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  • Carbon Monoxide:

Each year, according to CPSC, there are more than 200 carbon monoxide deaths related to the use of all types of combustion appliances in the home. Exposure to carbon monoxide reduces the blood's ability to carry oxygen. Often a person or an entire family may not recognize that carbon monoxide is poisoning them. The chemical is odorless and some of the symptoms are similar to common illnesses. This is particularly dangerous because carbon monoxide's deadly effects will not be recognized until it is too late to take action against them.

Carbon monoxide exposures especially affect unborn babies, infants, and people with anemia or a history of heart disease. Breathing low levels of the chemical can cause fatigue and increase chest pain in people with chronic heart disease. Breathing higher levels of carbon monoxide causes symptoms such as headaches, dizziness, and weakness in healthy people. Carbon monoxide also causes sleepiness, nausea, vomiting, confusion, and disorientation. At very high levels it causes loss of consciousness and death.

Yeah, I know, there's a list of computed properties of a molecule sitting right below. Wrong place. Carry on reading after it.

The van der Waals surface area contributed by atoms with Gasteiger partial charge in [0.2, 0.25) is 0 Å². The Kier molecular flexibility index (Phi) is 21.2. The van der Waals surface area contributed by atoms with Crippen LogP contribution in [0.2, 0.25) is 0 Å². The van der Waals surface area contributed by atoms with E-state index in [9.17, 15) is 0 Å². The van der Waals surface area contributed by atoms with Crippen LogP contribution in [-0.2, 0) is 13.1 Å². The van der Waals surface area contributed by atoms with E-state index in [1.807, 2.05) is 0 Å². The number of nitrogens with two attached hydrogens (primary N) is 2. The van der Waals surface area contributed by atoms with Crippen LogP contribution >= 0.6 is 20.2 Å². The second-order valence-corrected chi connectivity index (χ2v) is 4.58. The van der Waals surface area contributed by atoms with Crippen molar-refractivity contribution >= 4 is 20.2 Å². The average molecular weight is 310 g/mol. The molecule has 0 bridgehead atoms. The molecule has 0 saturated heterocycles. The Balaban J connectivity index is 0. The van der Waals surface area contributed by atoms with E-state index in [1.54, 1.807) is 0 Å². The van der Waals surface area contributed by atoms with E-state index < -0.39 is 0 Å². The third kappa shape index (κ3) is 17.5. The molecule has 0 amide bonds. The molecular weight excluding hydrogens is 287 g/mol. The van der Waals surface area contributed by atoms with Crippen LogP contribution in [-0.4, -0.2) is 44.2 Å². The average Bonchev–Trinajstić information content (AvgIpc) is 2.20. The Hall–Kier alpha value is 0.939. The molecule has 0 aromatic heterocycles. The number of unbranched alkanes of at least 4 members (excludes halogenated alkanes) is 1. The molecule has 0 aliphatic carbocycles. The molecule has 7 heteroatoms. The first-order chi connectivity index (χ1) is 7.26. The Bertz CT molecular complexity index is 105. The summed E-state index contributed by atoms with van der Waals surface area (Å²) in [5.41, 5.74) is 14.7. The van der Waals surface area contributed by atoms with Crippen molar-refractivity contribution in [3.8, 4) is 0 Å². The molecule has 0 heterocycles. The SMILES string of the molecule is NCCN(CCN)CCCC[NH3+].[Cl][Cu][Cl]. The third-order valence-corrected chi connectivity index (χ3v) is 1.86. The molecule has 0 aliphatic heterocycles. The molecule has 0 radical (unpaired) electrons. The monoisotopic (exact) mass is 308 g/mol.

• Nitrogen Dioxide:

Breathing high levels of nitrogen dioxide causes irritation of the respiratory tract and causes shortness of breath. Compared to healthy people, children, and individuals with respiratory illnesses such as asthma, may be more susceptible to the effects of nitrogen dioxide.

Some studies have shown that children may have more colds and flu when exposed to low levels of nitrogen dioxide. When people with asthma inhale low levels of nitrogen dioxide while exercising, their lung airways can narrow and react more to inhaled materials.

  • Particles:

Particles suspended in the air can cause eye, nose, throat, and lung irritation. They can increase respiratory symptoms, especially in people with chronic lung disease or heart problems. Certain chemicals attached to particles may cause lung cancer, if they are inhaled. The risk of lung cancer increases with the amount and length of exposure. The health effects from inhaling particles depend upon many factors, including the size of the particle and its chemical make-up.